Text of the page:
The factors include:

1) designing a diet program so it produces a weight loss of up to 2 pounds a week, the amount considered to be safe;
2) incorporating the current scientific recommendations for nutritional completeness into the menu plans;
3) encouraging “normal” eating patterns;
4) incorporating regular physical activity into the method of weight loss; and
5) developing programs that promote positive lifestyle change. In addition, experts in weight management stress the need for programs that are flexible enough so that people can apply the approaches that work best for them.

To promote these success factors, the Partnership has developed a healthy weight section on its web site – – with advice for how to lose weight in a healthy way. Based on information developed by government agencies and leading public health organizations, the recommendations include:

Stay away from diets that sound too good to be true – Any diet plan or product that claims you can lose weight without lowering the calories you take in and/or increasing your physical activity is selling fantasy and false hope.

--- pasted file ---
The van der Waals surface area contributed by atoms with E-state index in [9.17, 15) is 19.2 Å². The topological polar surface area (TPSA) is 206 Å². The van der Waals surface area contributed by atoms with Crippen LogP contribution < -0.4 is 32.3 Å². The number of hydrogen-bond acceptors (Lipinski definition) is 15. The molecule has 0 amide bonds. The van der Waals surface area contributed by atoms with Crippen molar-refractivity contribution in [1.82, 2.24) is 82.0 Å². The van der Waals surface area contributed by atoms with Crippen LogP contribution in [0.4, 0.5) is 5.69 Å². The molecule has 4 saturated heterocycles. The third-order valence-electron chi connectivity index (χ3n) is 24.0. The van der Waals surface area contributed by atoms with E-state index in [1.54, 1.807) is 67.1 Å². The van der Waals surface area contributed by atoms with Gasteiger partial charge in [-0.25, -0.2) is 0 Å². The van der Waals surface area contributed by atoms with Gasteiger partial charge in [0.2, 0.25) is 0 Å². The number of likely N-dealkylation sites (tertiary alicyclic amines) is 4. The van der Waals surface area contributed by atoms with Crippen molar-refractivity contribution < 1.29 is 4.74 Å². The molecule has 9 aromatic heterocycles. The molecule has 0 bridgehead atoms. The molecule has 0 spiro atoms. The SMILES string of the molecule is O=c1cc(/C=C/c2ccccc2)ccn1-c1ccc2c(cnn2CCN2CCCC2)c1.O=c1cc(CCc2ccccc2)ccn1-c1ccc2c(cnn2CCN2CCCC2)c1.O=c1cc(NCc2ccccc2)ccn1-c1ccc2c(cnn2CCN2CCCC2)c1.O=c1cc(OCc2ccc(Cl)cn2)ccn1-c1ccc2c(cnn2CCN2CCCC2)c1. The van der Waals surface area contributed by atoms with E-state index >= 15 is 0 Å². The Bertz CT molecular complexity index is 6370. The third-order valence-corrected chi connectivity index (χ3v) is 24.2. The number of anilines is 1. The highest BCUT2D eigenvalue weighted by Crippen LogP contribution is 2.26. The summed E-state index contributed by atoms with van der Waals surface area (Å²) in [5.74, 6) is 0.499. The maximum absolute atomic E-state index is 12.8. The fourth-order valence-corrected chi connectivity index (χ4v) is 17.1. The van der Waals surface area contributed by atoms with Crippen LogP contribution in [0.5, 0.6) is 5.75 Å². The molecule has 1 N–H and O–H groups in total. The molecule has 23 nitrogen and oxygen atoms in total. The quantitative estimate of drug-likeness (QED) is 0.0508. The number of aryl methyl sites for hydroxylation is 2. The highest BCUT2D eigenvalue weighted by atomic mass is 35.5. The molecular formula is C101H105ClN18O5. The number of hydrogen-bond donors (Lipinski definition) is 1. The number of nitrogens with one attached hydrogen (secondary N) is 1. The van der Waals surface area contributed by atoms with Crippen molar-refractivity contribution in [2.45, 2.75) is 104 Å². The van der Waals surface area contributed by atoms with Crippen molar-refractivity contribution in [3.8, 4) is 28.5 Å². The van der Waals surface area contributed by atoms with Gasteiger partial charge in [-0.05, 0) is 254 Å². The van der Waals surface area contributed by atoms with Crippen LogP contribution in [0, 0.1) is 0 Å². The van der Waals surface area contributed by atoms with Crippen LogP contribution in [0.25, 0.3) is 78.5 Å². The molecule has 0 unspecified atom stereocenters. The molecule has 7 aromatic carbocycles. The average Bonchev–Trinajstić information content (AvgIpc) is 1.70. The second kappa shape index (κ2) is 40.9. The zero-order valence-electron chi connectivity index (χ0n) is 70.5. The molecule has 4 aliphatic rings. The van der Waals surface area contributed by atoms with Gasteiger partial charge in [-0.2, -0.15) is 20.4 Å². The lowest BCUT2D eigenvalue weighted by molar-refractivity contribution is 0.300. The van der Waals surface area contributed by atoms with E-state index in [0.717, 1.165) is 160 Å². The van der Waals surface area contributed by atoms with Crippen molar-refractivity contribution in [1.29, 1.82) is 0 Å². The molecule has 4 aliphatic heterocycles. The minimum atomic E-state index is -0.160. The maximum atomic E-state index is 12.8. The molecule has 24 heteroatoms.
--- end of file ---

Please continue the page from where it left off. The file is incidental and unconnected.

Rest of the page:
Set realistic expectations at the start – According to the Federal Trade Commission (FTC), successful weight loss is typically losing about 10 percent of your body weight in six months.
Choose a comprehensive weight loss program that is sustainable – This means the method must go beyond losing the excess weight and address ways to keep it off.

Remember, it’s the calories that count – That’s why nutrition experts recommend choosing what are known as “lower-energy density foods” – meaning foods that are higher in water content and not very concentrated in calories.

Watch your portion size – If you practice portion control, it is possible to eat almost any type of food and still stay within a healthy range of calories for the day.

Be more physically active – For weight control, the new dietary guidelines recommend 60 minutes of activity on most days during the week, which can include walking, dancing, housework and golfing.

Create a Supportive Atmosphere – Don’t overlook the benefits of losing weight with other people. Research has shown that dieters who recruited friends or family members to help them had better results losing weight and keeping it off than dieters who had no buddy system to fall back on.

Formed in 2004 to promote programs, policies and research that will advance public understanding about the essentials of a nutritionally balanced diet, the 12 members of the Partnership for Essential Nutrition are: Alliance for Aging Research, American Association of Diabetes Educators, American Council on Science and Health, American Institute for Cancer Research, American Obesity Association, National Consumers League, National Women’s Health Resource Center, Pennington Biomedical Research Center, Shape Up America!, Society for Women’s Health Research, University of California at Davis Department of Nutrition, and Yale-Griffin Prevention Research Center.